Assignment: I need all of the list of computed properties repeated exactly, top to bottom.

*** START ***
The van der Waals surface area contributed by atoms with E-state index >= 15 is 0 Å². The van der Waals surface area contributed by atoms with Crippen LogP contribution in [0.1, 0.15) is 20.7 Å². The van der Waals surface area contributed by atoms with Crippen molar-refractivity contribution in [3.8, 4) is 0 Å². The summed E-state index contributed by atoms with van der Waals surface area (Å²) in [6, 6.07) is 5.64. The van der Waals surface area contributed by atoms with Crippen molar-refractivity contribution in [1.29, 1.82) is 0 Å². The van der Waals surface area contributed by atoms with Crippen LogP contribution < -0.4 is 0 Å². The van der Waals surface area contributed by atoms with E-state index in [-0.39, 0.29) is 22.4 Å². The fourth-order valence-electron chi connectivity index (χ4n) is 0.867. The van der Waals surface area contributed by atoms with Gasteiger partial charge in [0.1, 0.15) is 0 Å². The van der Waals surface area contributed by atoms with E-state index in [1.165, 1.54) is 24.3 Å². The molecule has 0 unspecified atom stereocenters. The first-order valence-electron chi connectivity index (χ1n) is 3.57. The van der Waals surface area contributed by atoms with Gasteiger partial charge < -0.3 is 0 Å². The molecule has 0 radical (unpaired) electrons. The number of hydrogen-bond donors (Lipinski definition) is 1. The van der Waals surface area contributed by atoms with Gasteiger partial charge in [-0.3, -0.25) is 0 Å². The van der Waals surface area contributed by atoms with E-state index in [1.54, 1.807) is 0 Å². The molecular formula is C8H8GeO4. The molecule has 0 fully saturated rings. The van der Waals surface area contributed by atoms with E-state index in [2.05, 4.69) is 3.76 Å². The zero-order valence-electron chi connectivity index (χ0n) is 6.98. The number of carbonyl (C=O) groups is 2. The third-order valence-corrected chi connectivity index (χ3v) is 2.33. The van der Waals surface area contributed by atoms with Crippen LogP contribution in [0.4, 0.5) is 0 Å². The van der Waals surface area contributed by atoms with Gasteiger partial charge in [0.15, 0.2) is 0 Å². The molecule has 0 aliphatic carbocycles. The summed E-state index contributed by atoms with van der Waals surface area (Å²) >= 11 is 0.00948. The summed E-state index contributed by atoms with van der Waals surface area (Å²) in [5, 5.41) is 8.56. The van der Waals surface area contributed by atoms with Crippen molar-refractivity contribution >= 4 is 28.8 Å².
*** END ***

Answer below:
The van der Waals surface area contributed by atoms with E-state index >= 15 is 0 Å². The van der Waals surface area contributed by atoms with Crippen LogP contribution in [0.1, 0.15) is 20.7 Å². The van der Waals surface area contributed by atoms with Crippen molar-refractivity contribution in [3.8, 4) is 0 Å². The summed E-state index contributed by atoms with van der Waals surface area (Å²) in [6, 6.07) is 5.64. The van der Waals surface area contributed by atoms with Crippen molar-refractivity contribution in [1.29, 1.82) is 0 Å². The van der Waals surface area contributed by atoms with Crippen LogP contribution < -0.4 is 0 Å². The van der Waals surface area contributed by atoms with E-state index in [-0.39, 0.29) is 22.4 Å². The fourth-order valence-electron chi connectivity index (χ4n) is 0.867. The van der Waals surface area contributed by atoms with Gasteiger partial charge in [0.1, 0.15) is 0 Å². The van der Waals surface area contributed by atoms with E-state index in [1.165, 1.54) is 24.3 Å². The molecule has 0 unspecified atom stereocenters. The first-order valence-electron chi connectivity index (χ1n) is 3.57. The van der Waals surface area contributed by atoms with Gasteiger partial charge < -0.3 is 0 Å². The molecule has 0 radical (unpaired) electrons. The number of hydrogen-bond donors (Lipinski definition) is 1. The van der Waals surface area contributed by atoms with Gasteiger partial charge in [-0.3, -0.25) is 0 Å². The van der Waals surface area contributed by atoms with E-state index in [1.54, 1.807) is 0 Å². The molecular formula is C8H8GeO4. The molecule has 0 fully saturated rings. The van der Waals surface area contributed by atoms with E-state index in [2.05, 4.69) is 3.76 Å². The zero-order valence-electron chi connectivity index (χ0n) is 6.98. The number of carbonyl (C=O) groups is 2. The third-order valence-corrected chi connectivity index (χ3v) is 2.33. The van der Waals surface area contributed by atoms with Crippen LogP contribution in [0.4, 0.5) is 0 Å². The van der Waals surface area contributed by atoms with Gasteiger partial charge in [0.15, 0.2) is 0 Å². The molecule has 0 aliphatic carbocycles. The summed E-state index contributed by atoms with van der Waals surface area (Å²) >= 11 is 0.00948. The summed E-state index contributed by atoms with van der Waals surface area (Å²) in [5, 5.41) is 8.56. The van der Waals surface area contributed by atoms with Crippen molar-refractivity contribution >= 4 is 28.8 Å².